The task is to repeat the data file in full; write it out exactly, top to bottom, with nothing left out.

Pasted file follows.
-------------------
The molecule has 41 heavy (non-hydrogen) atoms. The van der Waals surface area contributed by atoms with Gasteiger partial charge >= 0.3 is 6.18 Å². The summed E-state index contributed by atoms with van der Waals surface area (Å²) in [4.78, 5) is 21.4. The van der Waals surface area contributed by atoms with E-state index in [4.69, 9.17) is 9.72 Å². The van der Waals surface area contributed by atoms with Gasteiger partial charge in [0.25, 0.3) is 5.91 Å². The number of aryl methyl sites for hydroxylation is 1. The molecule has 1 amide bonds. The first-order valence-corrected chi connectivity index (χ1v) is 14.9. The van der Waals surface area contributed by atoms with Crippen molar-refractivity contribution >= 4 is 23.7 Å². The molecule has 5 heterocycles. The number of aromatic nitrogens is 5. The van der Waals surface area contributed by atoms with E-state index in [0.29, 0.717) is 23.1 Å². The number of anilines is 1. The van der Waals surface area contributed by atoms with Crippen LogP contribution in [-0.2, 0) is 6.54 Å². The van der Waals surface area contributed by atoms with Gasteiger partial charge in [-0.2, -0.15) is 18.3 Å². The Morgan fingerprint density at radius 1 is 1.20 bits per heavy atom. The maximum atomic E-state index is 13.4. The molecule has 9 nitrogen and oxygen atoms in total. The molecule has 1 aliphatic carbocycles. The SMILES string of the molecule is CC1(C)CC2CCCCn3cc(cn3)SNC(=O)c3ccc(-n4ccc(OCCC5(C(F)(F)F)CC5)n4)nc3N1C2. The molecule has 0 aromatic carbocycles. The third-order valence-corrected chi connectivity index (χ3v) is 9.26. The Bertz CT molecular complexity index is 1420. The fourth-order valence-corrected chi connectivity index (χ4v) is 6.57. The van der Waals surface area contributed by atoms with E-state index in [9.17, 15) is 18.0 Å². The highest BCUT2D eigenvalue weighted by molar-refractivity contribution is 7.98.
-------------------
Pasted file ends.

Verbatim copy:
The molecule has 41 heavy (non-hydrogen) atoms. The van der Waals surface area contributed by atoms with Gasteiger partial charge >= 0.3 is 6.18 Å². The summed E-state index contributed by atoms with van der Waals surface area (Å²) in [4.78, 5) is 21.4. The van der Waals surface area contributed by atoms with E-state index in [4.69, 9.17) is 9.72 Å². The van der Waals surface area contributed by atoms with Gasteiger partial charge in [0.25, 0.3) is 5.91 Å². The number of aryl methyl sites for hydroxylation is 1. The molecule has 1 amide bonds. The first-order valence-corrected chi connectivity index (χ1v) is 14.9. The van der Waals surface area contributed by atoms with Crippen molar-refractivity contribution >= 4 is 23.7 Å². The molecule has 5 heterocycles. The number of aromatic nitrogens is 5. The van der Waals surface area contributed by atoms with E-state index in [0.29, 0.717) is 23.1 Å². The number of anilines is 1. The van der Waals surface area contributed by atoms with Crippen LogP contribution in [-0.2, 0) is 6.54 Å². The van der Waals surface area contributed by atoms with Gasteiger partial charge in [-0.2, -0.15) is 18.3 Å². The Morgan fingerprint density at radius 1 is 1.20 bits per heavy atom. The maximum atomic E-state index is 13.4. The molecule has 9 nitrogen and oxygen atoms in total. The molecule has 1 aliphatic carbocycles. The SMILES string of the molecule is CC1(C)CC2CCCCn3cc(cn3)SNC(=O)c3ccc(-n4ccc(OCCC5(C(F)(F)F)CC5)n4)nc3N1C2. The molecule has 0 aromatic carbocycles. The third-order valence-corrected chi connectivity index (χ3v) is 9.26. The Bertz CT molecular complexity index is 1420. The fourth-order valence-corrected chi connectivity index (χ4v) is 6.57. The van der Waals surface area contributed by atoms with E-state index in [9.17, 15) is 18.0 Å². The highest BCUT2D eigenvalue weighted by molar-refractivity contribution is 7.98.